6) The team up is honestly so much more fulfilling than when we saw all the women in the same shot at the end of Endgame. Birds of Prey gave me the All Female Action Sequence I’ve been dreaming of. Plus, I personally like when multiple storylines converge in one climax, even if it’s mildly predictable.

7) I don’t love Harley Quinn as a character. When she gets smacked for being annoying, I feel that in my soul. My roommates both love the cartoon (whatever cartoon is the newest, idk, I watched like 1.5 episodes) but I just can’t get into her. Margot Robbie made me invested in her as a person about as well as anybody would be able to. I was actively rooting for her the entire time, even when she broke my heart.

8) This is one of the best movie soundtracks of all time. It’s like Waiting To Exhale but for 25-year-olds who put whiskey in a Nalgene bottle and say monogamy is a last resort for ugly people.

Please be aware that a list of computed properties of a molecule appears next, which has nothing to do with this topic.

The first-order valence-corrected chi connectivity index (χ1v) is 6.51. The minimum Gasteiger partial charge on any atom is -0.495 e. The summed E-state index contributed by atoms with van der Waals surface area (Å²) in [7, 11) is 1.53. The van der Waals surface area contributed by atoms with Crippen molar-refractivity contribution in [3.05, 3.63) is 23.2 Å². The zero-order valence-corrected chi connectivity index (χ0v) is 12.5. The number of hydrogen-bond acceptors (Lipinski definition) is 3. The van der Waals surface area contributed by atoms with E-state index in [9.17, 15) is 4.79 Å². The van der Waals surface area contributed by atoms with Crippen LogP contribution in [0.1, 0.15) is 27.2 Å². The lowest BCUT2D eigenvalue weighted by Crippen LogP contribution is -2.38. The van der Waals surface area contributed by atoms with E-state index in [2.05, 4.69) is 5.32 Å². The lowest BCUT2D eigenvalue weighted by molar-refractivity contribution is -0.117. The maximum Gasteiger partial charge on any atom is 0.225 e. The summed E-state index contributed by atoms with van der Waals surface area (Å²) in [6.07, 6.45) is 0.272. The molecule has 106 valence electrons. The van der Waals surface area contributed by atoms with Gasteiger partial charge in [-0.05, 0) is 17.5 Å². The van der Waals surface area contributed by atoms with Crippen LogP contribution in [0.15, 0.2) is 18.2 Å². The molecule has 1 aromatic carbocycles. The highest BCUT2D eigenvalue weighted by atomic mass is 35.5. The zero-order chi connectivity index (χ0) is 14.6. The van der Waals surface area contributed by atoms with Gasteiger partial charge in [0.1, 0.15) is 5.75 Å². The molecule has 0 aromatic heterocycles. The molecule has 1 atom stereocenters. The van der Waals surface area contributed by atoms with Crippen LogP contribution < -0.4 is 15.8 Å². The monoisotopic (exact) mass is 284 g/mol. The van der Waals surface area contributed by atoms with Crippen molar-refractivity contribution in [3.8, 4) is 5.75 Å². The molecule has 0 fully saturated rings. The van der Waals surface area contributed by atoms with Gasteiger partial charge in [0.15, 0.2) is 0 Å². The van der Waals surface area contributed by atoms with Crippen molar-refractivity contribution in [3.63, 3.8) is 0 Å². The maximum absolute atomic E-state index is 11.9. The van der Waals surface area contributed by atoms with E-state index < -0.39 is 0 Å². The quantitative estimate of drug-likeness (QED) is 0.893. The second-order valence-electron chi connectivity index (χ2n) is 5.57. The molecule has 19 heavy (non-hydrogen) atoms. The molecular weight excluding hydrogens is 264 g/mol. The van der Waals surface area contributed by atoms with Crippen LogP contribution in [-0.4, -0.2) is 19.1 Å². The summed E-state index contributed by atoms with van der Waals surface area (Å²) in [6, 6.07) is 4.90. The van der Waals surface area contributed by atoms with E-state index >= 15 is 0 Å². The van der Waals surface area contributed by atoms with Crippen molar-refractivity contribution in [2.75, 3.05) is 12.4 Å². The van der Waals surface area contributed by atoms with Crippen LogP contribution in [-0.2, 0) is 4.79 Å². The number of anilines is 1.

SPOILERS (but mild ones, you can read on if you don’t mind at all, the plot won’t be given away here)

 

9) There’s no way for one woman to get past that many police officers with guns. Why didn’t anyone just shoot her while she was slinging bean bags at everybody?

10) Any woman who has successfully defended herself against GROUPS OF VERY LARGE MEN REPEATEDLY can definitely do better in a fight against a 50 year old drunk lady cop than a particular scene would lead you to believe.

11) WHAT A PERFECT DEATH SCENE! I actually laughed out loud.

Score: 8.5 / 10

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Hot Takes: Crack (Netflix 2021)

Imagine if we had treated Black people on crack the way we’re treating white people on opioids. 

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1. America owes Black people everything. If you can watch Crack and not be completely disgusted with every politician who made this happen, from Reagan to Clinton, Biden to Rangel, Bush to O’Neill, we don’t have anything to talk about politically. Your fundamental understanding of America’s relationship to Black people is fatally flawed and there’s no middle ground for us to come to.